We have two important supporters of the museum and of local aviation, Annie Shortill and Mike Poworoznik.
Annie Shortill (Feb 1915-Nov 2017)
Annie Shortill has been around aviation in Edmonton for most of her 102 years.
“My first date (in 1934) was sitting under the wing of an American Eagle (biplane,)” she said during an interview for the Blatchford Tales Oral History Project in 2014. “My husband (to be, Howard,) was selling rides at one cent a pound for a trip around the city. And almost every Sunday after was to Blatchford Field.”
The couple continued to be great aviation buffs, meeting many of the early aviation pioneers including airport manager Jimmy Bell and airline entrepreneur Grant McConnachie.
Shortill shared her husband’s love of all things aviation. “They rather excited me and appealed to me. Just seeing it taking off and seeing what it could do…like a flying bird.”
Although her husband was medically unfit to fly, he did join the military working as a truck driver with units of the British Commonwealth Air Training Plan, which trained hundreds of thousands of pilots for the war effort, both in Alberta and at bases across the country.
After the war the couple continued their involvement with aviation. For a time, Annie Shortill worked in the kitchen of the Edmonton Flying Club. She and Murray were among the group of enthusiasts who laboured to get an aviation museum started in Edmonton in the 1980’s. Ten years later, when the museum moved to its present location, she was a constant presence at Hangar 14 as a volunteer.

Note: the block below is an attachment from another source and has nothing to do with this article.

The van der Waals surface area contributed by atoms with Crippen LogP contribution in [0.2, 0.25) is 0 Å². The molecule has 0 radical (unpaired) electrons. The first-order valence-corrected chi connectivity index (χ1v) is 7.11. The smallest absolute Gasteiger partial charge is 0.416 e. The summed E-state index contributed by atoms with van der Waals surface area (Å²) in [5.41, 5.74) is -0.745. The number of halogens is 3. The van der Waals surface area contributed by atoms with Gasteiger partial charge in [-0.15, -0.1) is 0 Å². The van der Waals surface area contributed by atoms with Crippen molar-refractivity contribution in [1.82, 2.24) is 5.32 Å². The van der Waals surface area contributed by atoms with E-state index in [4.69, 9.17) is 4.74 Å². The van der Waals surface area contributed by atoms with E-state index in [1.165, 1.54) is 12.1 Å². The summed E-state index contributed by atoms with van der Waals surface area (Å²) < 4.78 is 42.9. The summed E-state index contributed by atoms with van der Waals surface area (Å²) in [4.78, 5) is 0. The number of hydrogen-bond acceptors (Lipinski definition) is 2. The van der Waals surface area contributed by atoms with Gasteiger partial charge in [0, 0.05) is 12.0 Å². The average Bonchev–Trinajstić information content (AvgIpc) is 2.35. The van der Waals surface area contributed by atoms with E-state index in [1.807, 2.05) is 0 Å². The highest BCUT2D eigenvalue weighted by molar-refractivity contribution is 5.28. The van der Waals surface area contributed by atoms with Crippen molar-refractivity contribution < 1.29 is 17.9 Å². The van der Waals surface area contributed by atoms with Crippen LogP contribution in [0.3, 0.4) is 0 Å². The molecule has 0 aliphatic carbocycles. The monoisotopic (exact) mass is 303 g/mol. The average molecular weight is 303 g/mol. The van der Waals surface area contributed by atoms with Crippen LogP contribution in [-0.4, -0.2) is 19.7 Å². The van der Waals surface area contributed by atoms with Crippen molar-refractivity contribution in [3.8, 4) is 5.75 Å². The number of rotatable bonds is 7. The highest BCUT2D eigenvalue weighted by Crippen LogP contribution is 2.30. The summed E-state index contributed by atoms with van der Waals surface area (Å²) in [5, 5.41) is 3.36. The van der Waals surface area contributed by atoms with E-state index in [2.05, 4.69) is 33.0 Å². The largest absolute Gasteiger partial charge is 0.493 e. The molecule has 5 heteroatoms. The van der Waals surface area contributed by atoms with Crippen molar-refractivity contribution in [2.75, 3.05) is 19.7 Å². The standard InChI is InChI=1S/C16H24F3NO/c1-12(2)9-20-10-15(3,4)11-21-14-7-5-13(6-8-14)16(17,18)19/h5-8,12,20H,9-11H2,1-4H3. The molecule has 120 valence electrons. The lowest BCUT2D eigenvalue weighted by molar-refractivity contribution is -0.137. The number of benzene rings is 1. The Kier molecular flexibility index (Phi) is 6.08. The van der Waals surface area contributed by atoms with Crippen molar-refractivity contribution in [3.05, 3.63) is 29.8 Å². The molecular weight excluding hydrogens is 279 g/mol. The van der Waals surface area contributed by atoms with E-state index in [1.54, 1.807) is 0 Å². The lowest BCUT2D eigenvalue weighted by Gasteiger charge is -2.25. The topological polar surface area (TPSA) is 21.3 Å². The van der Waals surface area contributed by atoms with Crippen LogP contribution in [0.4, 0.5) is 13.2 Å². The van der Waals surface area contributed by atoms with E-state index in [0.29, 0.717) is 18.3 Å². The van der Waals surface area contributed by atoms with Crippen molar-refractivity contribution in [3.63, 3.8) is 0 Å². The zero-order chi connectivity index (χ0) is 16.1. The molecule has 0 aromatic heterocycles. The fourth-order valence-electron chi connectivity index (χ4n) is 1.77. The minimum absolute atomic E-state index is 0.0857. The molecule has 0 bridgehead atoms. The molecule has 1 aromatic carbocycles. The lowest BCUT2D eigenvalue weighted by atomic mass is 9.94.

“Shortill supported all the fundraising things that we did.” remembers Barb Cloney, who worked for the Edmonton Aviation Heritage Society in the hangar. “Raffles in particular. She would always provide the afghan and the mitts and the scarfs and she made them herself.”
Mike Poworoznik (Aug 1934-Dec 2017)
To many in the aviation community in and around Edmonton, Mike Poworoznik’s Fathers Day Fly-in at his farm strip near Morrinville was a “must attend” event. The Poworoznik family and friends fed upwards of 200 people and hosted dozens of airplanes. The fly-in was an annual event for more than 30 years, and it was all free.
Poworoznik wore many hats during this career; mechanic, farmer, rancher, grave digger and school bus driver. But his real love was aviation. He learned to fly in 1964. His farm strip was built 10 years later. There were always numerous aircraft being flown or under construction at the family airfield.
Eventually, Poworoznik caught the “ultralight bug,” and began selling and instructing in the tiny aircraft. Many ultralight pilots in the region owe their love of light aviation to his enthusiasm for the sport.
Poworoznik was a life-long member of the Alberta Aviation Museum and we were pleased to offer space to the family for their father’s memorial Tuesday November 12. About 150 came to pay their respects to a friend, mentor and fellow aviator.
It was no co-incidence the event was held on a Tuesday. Poworoznik was a regular among the old-timers who gather at the museum canteen every Tuesday for lunch, coffee and to swap stories.
Our condolences to the families and friends of both Annie Shortill and Mike Poworoznik.